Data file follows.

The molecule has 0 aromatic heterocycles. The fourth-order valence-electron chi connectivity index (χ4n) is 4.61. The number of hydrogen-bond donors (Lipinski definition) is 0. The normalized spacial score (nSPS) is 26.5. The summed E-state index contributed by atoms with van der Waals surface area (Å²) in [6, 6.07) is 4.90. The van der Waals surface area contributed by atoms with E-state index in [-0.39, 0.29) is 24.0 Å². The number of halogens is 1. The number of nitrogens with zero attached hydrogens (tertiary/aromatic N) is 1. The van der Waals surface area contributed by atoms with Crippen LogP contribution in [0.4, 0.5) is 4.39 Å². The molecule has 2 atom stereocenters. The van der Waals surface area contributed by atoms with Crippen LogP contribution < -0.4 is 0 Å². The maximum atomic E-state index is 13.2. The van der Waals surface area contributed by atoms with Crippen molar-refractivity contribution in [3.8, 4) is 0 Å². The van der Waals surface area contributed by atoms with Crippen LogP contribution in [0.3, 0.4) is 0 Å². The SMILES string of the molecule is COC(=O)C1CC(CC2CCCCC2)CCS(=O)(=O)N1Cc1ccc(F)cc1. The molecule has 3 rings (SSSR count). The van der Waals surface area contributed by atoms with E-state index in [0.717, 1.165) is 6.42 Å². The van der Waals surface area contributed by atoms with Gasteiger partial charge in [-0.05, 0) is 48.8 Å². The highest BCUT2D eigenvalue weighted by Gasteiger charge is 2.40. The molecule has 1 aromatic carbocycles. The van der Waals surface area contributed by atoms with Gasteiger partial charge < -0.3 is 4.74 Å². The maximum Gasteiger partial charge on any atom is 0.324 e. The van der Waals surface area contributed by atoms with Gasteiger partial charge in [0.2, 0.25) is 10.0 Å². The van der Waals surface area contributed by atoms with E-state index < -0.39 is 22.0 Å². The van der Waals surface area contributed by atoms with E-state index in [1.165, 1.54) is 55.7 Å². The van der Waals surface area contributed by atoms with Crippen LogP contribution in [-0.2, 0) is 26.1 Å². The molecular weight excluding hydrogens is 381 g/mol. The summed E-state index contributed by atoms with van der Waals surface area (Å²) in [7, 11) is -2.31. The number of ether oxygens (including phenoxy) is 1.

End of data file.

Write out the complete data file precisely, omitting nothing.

The molecule has 0 aromatic heterocycles. The fourth-order valence-electron chi connectivity index (χ4n) is 4.61. The number of hydrogen-bond donors (Lipinski definition) is 0. The normalized spacial score (nSPS) is 26.5. The summed E-state index contributed by atoms with van der Waals surface area (Å²) in [6, 6.07) is 4.90. The van der Waals surface area contributed by atoms with E-state index in [-0.39, 0.29) is 24.0 Å². The number of halogens is 1. The number of nitrogens with zero attached hydrogens (tertiary/aromatic N) is 1. The van der Waals surface area contributed by atoms with Crippen LogP contribution in [0.4, 0.5) is 4.39 Å². The molecule has 2 atom stereocenters. The van der Waals surface area contributed by atoms with Crippen LogP contribution < -0.4 is 0 Å². The maximum atomic E-state index is 13.2. The van der Waals surface area contributed by atoms with Crippen molar-refractivity contribution in [3.8, 4) is 0 Å². The van der Waals surface area contributed by atoms with Crippen LogP contribution in [0.3, 0.4) is 0 Å². The SMILES string of the molecule is COC(=O)C1CC(CC2CCCCC2)CCS(=O)(=O)N1Cc1ccc(F)cc1. The molecule has 3 rings (SSSR count). The van der Waals surface area contributed by atoms with E-state index in [0.717, 1.165) is 6.42 Å². The van der Waals surface area contributed by atoms with Gasteiger partial charge in [-0.05, 0) is 48.8 Å². The highest BCUT2D eigenvalue weighted by Gasteiger charge is 2.40. The molecule has 1 aromatic carbocycles. The van der Waals surface area contributed by atoms with Gasteiger partial charge < -0.3 is 4.74 Å². The maximum Gasteiger partial charge on any atom is 0.324 e. The van der Waals surface area contributed by atoms with Gasteiger partial charge in [0.2, 0.25) is 10.0 Å². The van der Waals surface area contributed by atoms with E-state index < -0.39 is 22.0 Å². The van der Waals surface area contributed by atoms with E-state index in [1.165, 1.54) is 55.7 Å². The van der Waals surface area contributed by atoms with Crippen LogP contribution in [-0.2, 0) is 26.1 Å². The molecular weight excluding hydrogens is 381 g/mol. The summed E-state index contributed by atoms with van der Waals surface area (Å²) in [7, 11) is -2.31. The number of ether oxygens (including phenoxy) is 1.